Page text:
Unfortunately I’m not able to attend the annual IPrA conference next week in Manchester and had to cancel the trip short notice. I was scheduled to give a talk as part of the session Quoting in Computer-mediated Communication on my work with Katrin Weller on retweeting among scientists.
Luckily for me, there will be a follow-up event of sorts (see below). I’ve posted the call here since it doesn’t seem to be available on the Web other than as a PDF. Submit something if you’re doing research on quoting! I’m fairly sure that the deadline will be extended by a week or two.
CfP: Quoting Now and Then – 3rd International Conference on Quotation and Meaning (ICQM)
University of Augsburg, Germany
19 April – 21 April 2012
Contact: Monika Kirner
Call for Papers
This conference addresses the pragmatics of quoting as a metacommunicative act both in old (printed) and new (electronically mediated) communication. With the rapid evolution of new media in the last two decades, approaches to the study of (forms, functions and impact of) quoting have been gaining momentum in linguistics. Although quotations in print media have already been investigated to some extent, quoting in computer-mediated communication is still unchartered territory. This conference shall focus on the formal and functional evolution of quoting from old (analog) to new (digital) media. While the conference builds on the panel “Quoting in Computer-mediated Communication” to be presented in July 2011 at the International Conference of Pragmatics (IPrA), it assumes a much broader perspective, paying special tribute to the inherent confluence and complementarity of synchronic and diachronic approaches. Consequently, we invite papers from both (synchronic and diachronic) perspectives to report on the formal, functional as well as the pragmatic-discursive and multimodal nature of quoting in different genres or media.
Plenary talk: Jörg Meibauer
Please submit an abstract of not more than 500 words (for a 30 min talk plus 10 min discussion) via e-mail to firstname.lastname@example.org
Deadline for abstracts:
1 July 2011
15 August 2011
From Face to Facebook: performing (im)politeness in social media environments
Panel session at the 5th International Symposium on Politeness, 30 June – 2 July 2010, Basel, Switzerland
Theresa Heyd (University of Pennsylvania), Cornelius Puschmann (Heinrich-Heine-Universität Düsseldorf)
In its earliest days, politeness theory set out to identify “universals in language use” (Brown and Levinson 1978). Such claims to universality were later contested, in particular with regard to cultural variation (e.g. Wierzbicka 1991): norms of appropriateness, concepts of face and other sociopragmatic aspects are nowadays accepted to be (somewhat) culture-specific. In the light of such ‘variationist’ tendencies, it may be asked whether politeness and self-presentation are also medium- and technology-specific. Are there new politeness paradigms in online communication, especially in its most recent forms?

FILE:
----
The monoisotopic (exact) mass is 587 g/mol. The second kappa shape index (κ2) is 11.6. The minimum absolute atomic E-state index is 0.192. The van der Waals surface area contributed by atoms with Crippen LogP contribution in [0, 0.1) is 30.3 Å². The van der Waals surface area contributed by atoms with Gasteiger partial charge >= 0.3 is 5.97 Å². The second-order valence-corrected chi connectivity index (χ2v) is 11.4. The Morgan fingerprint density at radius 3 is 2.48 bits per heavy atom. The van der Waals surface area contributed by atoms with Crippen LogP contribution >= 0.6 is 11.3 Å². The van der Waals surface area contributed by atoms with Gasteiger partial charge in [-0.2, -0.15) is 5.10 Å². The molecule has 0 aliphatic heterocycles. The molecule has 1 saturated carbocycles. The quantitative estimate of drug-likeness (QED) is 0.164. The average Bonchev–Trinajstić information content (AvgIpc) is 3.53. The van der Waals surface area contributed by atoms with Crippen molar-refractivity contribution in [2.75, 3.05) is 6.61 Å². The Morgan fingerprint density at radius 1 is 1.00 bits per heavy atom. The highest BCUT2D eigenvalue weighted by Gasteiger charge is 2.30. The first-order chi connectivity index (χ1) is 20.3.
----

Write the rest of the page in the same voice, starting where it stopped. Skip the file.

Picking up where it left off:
Social media platforms such as Facebook, Twitter, YouTube and Flickr are “technologies of the self” (Foucault) where people do things with words in a very literal sense. Constructing a digital self via video, images and still most prominently language (“meforming”; Naaman et al. 2009) and negotiating it in exchanges with other users are central activities in social media formats. While facework could previously be classified unambiguously in terms of linguistic and non-linguistic actions, the digitally constructed self also “acts” via language when symbolically engaging in interpersonal activities such as liking, poking, friending, following, banning and muting. These linguistic quasi-actions replace the means which are available offline to indicate stance and manage impressions and therefore fulfill an important function. In a larger sense, it appears that the concept of “face” itself has taken on a new meaning in digital social media that is simultaneously more encompassing and more important: establishing and negotiating an online identity has become one of the central activities of Internet users.
We particularly invite contributions on the following issues:
* Constructing and maintaining face in social media
* Performative and metacommunicative acts in social media
* Consequences and implications of online self exposure: identity management, identity safety, privacy vs. exposure
* Performing face in social media vs. Web 1.0 and pre-digital settings
* The mitigation of face in online/offline interactions.
This panel focuses on the related aspects of self-presentation and symbolic actions as components of digital face management. We welcome contributions addressing all forms of online communication; studies regarding more recent social media are especially welcome. Both theory-building and data-driven contributions are of interest.
Brown, Penelope and Stephen C. Levinson. 1978. Politeness. Some Universals in Language Usage. Cambridge: CUP.
Foucault, Michel. 1988. “Technologies of the self.” In Luther H. Martin, Huck Gutman and Patrick Hutton (eds) Technologies of the Self. Amherst: University of Massachusetts Press. 16–49.
Naaman, Mor, Jeffrey Boase and Chi-Hui Lai. 2009. “Is it really about me? Message content in social awareness streams.” CSCW 2010, February 6–10, 2010, Savannah, Georgia, USA. Available at http://comminfo.rutgers.edu/~mor/publications/NaamanCSCW2010.pdf
Wierzbicka, Anna. 1991. Cross-Cultural Pragmatics: The Semantics of Human Interaction. Berlin: de Gruyter.
I’m a little behind with posting my slides for recent presentations, but here is the material I discussed in my talk at Language in the (New) Media last week (once again on blogs).
Thank you to Crispin Thurlow and the organizers for inviting me and kudos for setting up a wonderful conference!